things have changed that much so that these
    juvenile plants are grown here, sold here, grown
    on here to be sold here later when of saleable
    size. I am not saying this is not happening but
    I am saying that this is a rather new event out
    here. The one nursery inferred is a nursery that
    I have known for quite a long while and there
    seems to be a change in their philosophy if they
    are selling these plants that young. They are
    shooting themselves in the foot if that is the
    case. I can still say that these plants are not
    going to retail nurseries to be sold here where
    I am. There may have been some shenanigans
    going on in Los Angeles and other nearby areas
    that I cannot account for but for many years it
    was not standard practice to sell Citrus less
    than 4 years old to any retail nursery. Even in
    our nursery we sold some plants at the nursery
    retail, never sold them wholesale from plants
    that came in from Japan and we waited until
    they were 5-6 years of age to let them go then.
    Offer them any younger and no one would buy
    them, aside from select bonsai enthusiasts that
    came into the nursery to buy some of our
    Hokkaido Elms and Maples.

    There is a nursery now near Los Angeles that
    is selling tubes online but they are looking for
    fast money. No one knows how their plants
    will hold up over time but these will not be
    production trees out here. I look at it as being
    a quick kill, bud the plants young, sell them
    ASAP and get out when the market becomes
    saturated with young Citrus and go back to
    growing plants that they know. There was
    talk 15 years ago that this kind of thing would
    happen as a counter when ideas of propagating
    by tissue culture was being bantered about
    more and more by some wholesale nurseries.

    Yes, our Meyer Lemon was sold to us in the early
    60's as a dwarf. We could fool people if we had
    continued to grow that plant on as a container plant.
    Instead, we put it in the ground at two locations and
    it is a semi dwarf rather than a dwarf or a standard.
    I used to monitor Citrus at the experimental station
    where that clone had been initially worked on. At
    one time there was some work done on sports to
    slow down the growth rate of Citrus but the quality
    of the fruit was always an issue. I am not arguing
    that there may not be a true dwarf rootstock yet
    but dwarfing rootstock has been around a while
    now.

    There is going to be some people that may want
    to know how you got the Kaffir Lime to root.
    You do know there is more than one clone for
    the Kaffir Lime. I'd like to know which clone
    you worked on.

    If you know something I don't about what some
    of the growing nurseries are doing out here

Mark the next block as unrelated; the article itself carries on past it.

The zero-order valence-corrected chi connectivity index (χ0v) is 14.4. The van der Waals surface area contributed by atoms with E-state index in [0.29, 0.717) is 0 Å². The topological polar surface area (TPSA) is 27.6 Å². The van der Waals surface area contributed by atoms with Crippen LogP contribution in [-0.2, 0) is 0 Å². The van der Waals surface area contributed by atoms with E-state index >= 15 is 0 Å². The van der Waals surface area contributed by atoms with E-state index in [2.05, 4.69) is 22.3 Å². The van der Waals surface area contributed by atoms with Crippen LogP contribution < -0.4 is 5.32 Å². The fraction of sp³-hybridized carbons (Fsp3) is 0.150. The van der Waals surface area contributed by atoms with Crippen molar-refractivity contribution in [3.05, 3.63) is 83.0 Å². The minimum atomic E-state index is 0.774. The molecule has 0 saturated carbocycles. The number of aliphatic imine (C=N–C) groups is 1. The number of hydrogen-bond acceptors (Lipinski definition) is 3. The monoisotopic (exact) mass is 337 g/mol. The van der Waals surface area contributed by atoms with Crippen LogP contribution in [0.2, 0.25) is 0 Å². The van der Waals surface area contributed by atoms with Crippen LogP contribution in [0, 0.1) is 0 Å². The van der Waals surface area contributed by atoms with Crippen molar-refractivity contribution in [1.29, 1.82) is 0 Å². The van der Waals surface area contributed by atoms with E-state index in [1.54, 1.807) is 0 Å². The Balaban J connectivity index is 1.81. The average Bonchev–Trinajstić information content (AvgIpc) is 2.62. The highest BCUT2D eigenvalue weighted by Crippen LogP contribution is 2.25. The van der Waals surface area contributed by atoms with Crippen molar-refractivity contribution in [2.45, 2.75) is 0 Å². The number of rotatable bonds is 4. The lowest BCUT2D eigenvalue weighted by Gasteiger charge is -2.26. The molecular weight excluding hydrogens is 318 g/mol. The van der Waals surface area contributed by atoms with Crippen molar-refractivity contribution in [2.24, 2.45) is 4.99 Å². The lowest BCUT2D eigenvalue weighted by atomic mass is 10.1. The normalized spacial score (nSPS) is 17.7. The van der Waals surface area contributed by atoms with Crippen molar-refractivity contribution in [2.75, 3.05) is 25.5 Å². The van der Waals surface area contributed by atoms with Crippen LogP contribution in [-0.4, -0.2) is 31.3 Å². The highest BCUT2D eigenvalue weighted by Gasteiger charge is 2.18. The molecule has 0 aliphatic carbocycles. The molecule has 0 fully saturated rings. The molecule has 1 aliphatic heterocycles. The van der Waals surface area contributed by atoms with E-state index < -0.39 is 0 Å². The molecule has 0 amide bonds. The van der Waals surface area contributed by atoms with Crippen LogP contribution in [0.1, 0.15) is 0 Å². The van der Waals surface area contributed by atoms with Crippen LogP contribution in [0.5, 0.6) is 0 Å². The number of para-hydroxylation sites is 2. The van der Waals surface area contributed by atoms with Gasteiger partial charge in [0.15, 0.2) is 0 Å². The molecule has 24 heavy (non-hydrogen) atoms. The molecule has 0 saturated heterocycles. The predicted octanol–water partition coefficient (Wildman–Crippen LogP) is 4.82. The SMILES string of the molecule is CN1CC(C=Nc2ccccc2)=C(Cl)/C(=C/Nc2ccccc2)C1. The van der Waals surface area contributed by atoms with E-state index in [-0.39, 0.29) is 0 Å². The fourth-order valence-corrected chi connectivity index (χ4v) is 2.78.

now go for it and let me know, I'll appreciate
    knowing.

    Jim
     
  8. AnotherAlterEgo

    AnotherAlterEgo Active Member

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    Jim -- Thanks for your informative reply. You have an intriguing set of experiences, and I would love to know more. At the risk of slandering a nursery, I'll drop you an email about some of my own purchases from California growers. I should qualify it though. My interest surrounds container-grown stock, not stock intended for fruit producers. On the subject of Kaffir Lime (C. hystrix), I can tell you that it was VI 463, obtained through UC Riverside's CCPP a few years ago and grafted to P. trifoliate. Last year, I grafted onto Braz. Sour and experienced about 20% more growth in year one -- a different story altogther. I rooted the cuttings in Steuwe & Sons model D40 (deep pot-- the yellow UV resistant version), using Metro Mix 360. I used no rooting hormones and used a one-half strength mix of 10-50-10 (water soluble) once the majority of cuttings became anchored by roots, about 2-3 weeks after cutting. They were cultured in a greenhouse (55% shadecloth), with average daily high temperatures of 99F and overnight lows of about 80F. They were watered daily by hand, and overhead misted twice daily (at approx. 1pm & 5pm) in five minute cycles.

    I hope this is what you wanted to know. Otherwise, please forgive my ramblings.
     
  9. mr.shep

    mr.shep Well-Known Member 10 Years

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    You are doing just fine. This kind of dialogue
    stirs up interest among people. You have me
    at a disadvantage though as we did not try to
    root Citrus cuttings, we mainly grafted and
    budded some instead. I'll try to absorb the
    technical info a little later. Thanks for
    providing some insight on the rooting
    process.

    Jim
     
  10. Millet

    Millet Well-Known Member 10 Years

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    I really do not at present know of commerical nurseries selling rooted cuttings. However, there are a lot of nurseries, many in Florida and California, selling one year old grafted trees in 4X4X14 inch "tall ones" containers. These are nurseries that grow mainly for the commerical grower, but are now also selling individual trees inexpensively to the retail market wich will mostly be grown in containers. However, here in Denver, all the retail nurseries and garden centers still sell mature citrus trees, many with fruit, in 5-gallon containers for around $40 to $50 dollars each.- Millet
     
  11. Junglekeeper

    Junglekeeper Esteemed Contributor 10 Years

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    There is an online nursery in a NE state that sells rooted citrus cuttings in 2.5" and 4" pots. Going by the small pot sizes I would assume their plants are young and targeted towards the indoor hobbyist.

    Monrovia produces many plants in 1-gal pots. The trunk diameter of these plants is around 1/2". Approximately how old would these plants be?
     
    Last edited: Oct 24, 2005
  12. AnotherAlterEgo

    AnotherAlterEgo Active Member